Rural Health Scholarship Recipient
When Maryrose Knutson was a young girl, her mother went back to school in her late 40s to become a nurse.
“That really had an impact on me and I started working in a nursing home at 16,” says Maryrose, who grew up in Aitkin, Minnesota. After high school, she took a few college classes and started working odd jobs before getting serious about her education. She became a Licensed Practical Nurse in 2007 and earned the Associate Degree of Nursing in 2011.
Critical access hospitals
Maryrose started her nursing career at Mille Lacs Health System, where she worked as an LPN and RN. Her experience spanned the emergency department, medical-surgical, pediatrics, OB, urgent care and outpatient services. She also worked part time at Catholic Health Initiatives’ St. Gabriel’s Hospital in central Minnesota in the intensive care unit.
To open more doors, Maryrose returned to school for a BSN and graduated in 2016. That led to an opportunity at St. Gabriel’s to become the director of inpatient services, a role she accepted the same year. “My job is to oversee the nurses,” she says. As she built her management experience, Maryrose realized something about herself: she loves patient care. “I really love where I work, but I will admit that I’m very pulled to the bedside. I started thinking about earning the Nurse Practitioner degree so I could expand my options.”
Researching NP programs
Maryrose was referred to American Sentinel University by the director of quality at her hospital—an alumna. “It was affordable, flexible and accredited,” she says. “I really thought it looked like a great program for me and the goals I had in mind.” Maryrose started the MSN Family Nurse Practitioner program in July 2020—shortly after the COVID-19 outbreak. “It was a high-stress time and I had a lot on my plate at the hospital. American Sentinel was great and supportive of all of us as we were dealing with a lot of change and uncertainty.”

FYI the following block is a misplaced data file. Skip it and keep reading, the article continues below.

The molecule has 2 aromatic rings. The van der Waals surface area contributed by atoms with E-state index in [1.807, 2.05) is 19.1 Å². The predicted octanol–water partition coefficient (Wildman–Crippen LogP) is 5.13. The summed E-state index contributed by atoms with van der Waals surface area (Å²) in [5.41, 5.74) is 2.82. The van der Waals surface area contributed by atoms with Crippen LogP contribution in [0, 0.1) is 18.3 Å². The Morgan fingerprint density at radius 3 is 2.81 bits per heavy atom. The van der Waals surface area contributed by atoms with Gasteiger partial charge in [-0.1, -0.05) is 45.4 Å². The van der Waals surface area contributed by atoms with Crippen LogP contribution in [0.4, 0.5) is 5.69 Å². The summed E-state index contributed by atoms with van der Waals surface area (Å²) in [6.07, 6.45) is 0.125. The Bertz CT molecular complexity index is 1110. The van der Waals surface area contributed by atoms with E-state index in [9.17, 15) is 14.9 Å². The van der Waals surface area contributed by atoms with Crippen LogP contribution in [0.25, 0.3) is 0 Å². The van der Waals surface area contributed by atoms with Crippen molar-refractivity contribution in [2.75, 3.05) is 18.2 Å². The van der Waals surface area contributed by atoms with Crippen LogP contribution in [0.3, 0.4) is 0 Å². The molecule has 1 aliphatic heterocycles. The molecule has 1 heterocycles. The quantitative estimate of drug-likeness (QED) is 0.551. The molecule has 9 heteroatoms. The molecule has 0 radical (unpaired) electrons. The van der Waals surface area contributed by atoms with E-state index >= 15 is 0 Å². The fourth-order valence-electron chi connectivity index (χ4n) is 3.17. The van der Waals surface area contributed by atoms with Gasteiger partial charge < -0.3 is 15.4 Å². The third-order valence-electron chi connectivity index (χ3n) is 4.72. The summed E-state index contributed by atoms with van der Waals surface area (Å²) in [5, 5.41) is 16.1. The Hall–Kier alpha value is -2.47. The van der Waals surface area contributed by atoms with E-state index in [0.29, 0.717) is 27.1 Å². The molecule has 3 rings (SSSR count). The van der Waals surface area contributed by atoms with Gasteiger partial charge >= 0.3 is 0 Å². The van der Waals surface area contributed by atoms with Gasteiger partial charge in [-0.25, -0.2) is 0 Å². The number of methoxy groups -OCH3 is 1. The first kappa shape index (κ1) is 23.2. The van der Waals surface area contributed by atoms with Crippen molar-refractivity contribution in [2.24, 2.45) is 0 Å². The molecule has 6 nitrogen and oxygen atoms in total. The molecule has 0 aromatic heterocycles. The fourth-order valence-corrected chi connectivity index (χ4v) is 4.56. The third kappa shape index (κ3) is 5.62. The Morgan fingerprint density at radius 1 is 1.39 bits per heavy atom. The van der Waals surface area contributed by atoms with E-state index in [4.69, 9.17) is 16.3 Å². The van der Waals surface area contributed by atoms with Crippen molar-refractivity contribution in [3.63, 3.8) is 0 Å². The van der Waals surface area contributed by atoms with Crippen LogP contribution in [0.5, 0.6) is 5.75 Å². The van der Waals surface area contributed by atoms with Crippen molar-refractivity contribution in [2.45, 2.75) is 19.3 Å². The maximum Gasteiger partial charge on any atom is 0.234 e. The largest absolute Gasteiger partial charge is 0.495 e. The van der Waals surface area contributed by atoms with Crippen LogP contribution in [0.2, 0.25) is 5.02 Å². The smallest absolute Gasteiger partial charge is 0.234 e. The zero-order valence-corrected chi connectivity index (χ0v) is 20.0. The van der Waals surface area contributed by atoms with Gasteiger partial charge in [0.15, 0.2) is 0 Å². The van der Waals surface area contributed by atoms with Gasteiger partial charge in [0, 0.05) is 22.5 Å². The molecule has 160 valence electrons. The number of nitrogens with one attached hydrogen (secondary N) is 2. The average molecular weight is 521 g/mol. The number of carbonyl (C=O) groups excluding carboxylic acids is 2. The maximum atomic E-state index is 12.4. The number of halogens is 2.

A career dedicated to rural health
For her entire career, Maryrose has worked and lived in rural communities in Minnesota. “In rural health, you have to be a jack of all trades because you might have a patient come in with a heart attack or have to deliver a baby in a moment’s notice,” she says. “Minutes lost could lose a life. You have to be everything to your patients.”
Maryrose applied for and received the Rural Health Scholarship shortly after starting at American Sentinel. The support, she says, means the world. “It was such an honor for American Sentinel to consider rural health nurses as being worthy of financial support and this kind of recognition,” she says. “It reinforced for me personally that I’m on the right path. It meant so much.”
Future goal: Returning to the bedside
When Maryrose graduates in 2022, she hopes to work as a Nurse Practitioner in a family clinic. “I want to provide primary care to patients of all ages, because that’s who we serve in my rural community,” she says.
As a mother of six children, ranging from one to 15 years old, Maryrose has a lot of responsibilities, but says working toward the MSN Family Nurse Practitioner has been achievable. “It’s amazing that I can do all of this after my kids go to bed and on weekends,” she says. “I’m so glad I found American Sentinel, and I’m excited to make an impact with this degree in my community.”
American Sentinel has created the Rural Health scholarship program to help healthcare providers and patients overcome obstacles that are different than those in urban areas. Eight scholarships are awarded per year. Congratulations to this quarter’s recipients. Learn more and apply here
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